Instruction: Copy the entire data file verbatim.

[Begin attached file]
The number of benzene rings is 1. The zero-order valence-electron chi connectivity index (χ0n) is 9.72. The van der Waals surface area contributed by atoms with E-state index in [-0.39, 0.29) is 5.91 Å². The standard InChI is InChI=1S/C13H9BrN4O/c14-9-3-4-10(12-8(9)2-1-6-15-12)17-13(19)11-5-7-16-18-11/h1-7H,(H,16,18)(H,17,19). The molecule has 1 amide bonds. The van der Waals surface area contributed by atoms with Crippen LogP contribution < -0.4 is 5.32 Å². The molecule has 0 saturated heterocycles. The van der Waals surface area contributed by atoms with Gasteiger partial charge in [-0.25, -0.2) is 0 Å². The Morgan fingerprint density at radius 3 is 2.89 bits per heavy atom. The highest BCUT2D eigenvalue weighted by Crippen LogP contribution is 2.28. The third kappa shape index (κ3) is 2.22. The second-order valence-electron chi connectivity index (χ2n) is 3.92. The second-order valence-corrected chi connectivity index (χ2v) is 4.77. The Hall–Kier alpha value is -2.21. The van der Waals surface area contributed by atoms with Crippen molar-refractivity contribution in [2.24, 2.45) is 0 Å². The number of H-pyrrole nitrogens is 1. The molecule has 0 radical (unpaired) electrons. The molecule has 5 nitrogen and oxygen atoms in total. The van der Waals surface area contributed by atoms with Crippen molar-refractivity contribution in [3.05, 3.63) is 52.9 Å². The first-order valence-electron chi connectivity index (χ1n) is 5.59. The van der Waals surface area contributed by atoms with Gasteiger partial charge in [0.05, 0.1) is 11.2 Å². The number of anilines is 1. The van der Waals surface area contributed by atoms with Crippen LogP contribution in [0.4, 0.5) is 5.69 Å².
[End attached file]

The number of benzene rings is 1. The zero-order valence-electron chi connectivity index (χ0n) is 9.72. The van der Waals surface area contributed by atoms with E-state index in [-0.39, 0.29) is 5.91 Å². The standard InChI is InChI=1S/C13H9BrN4O/c14-9-3-4-10(12-8(9)2-1-6-15-12)17-13(19)11-5-7-16-18-11/h1-7H,(H,16,18)(H,17,19). The molecule has 1 amide bonds. The van der Waals surface area contributed by atoms with Crippen LogP contribution < -0.4 is 5.32 Å². The molecule has 0 saturated heterocycles. The van der Waals surface area contributed by atoms with Gasteiger partial charge in [-0.25, -0.2) is 0 Å². The Morgan fingerprint density at radius 3 is 2.89 bits per heavy atom. The highest BCUT2D eigenvalue weighted by Crippen LogP contribution is 2.28. The third kappa shape index (κ3) is 2.22. The second-order valence-electron chi connectivity index (χ2n) is 3.92. The second-order valence-corrected chi connectivity index (χ2v) is 4.77. The Hall–Kier alpha value is -2.21. The van der Waals surface area contributed by atoms with Crippen molar-refractivity contribution in [2.24, 2.45) is 0 Å². The number of H-pyrrole nitrogens is 1. The molecule has 0 radical (unpaired) electrons. The molecule has 5 nitrogen and oxygen atoms in total. The van der Waals surface area contributed by atoms with Crippen molar-refractivity contribution in [3.05, 3.63) is 52.9 Å². The first-order valence-electron chi connectivity index (χ1n) is 5.59. The van der Waals surface area contributed by atoms with Gasteiger partial charge in [0.05, 0.1) is 11.2 Å². The number of anilines is 1. The van der Waals surface area contributed by atoms with Crippen LogP contribution in [0.4, 0.5) is 5.69 Å².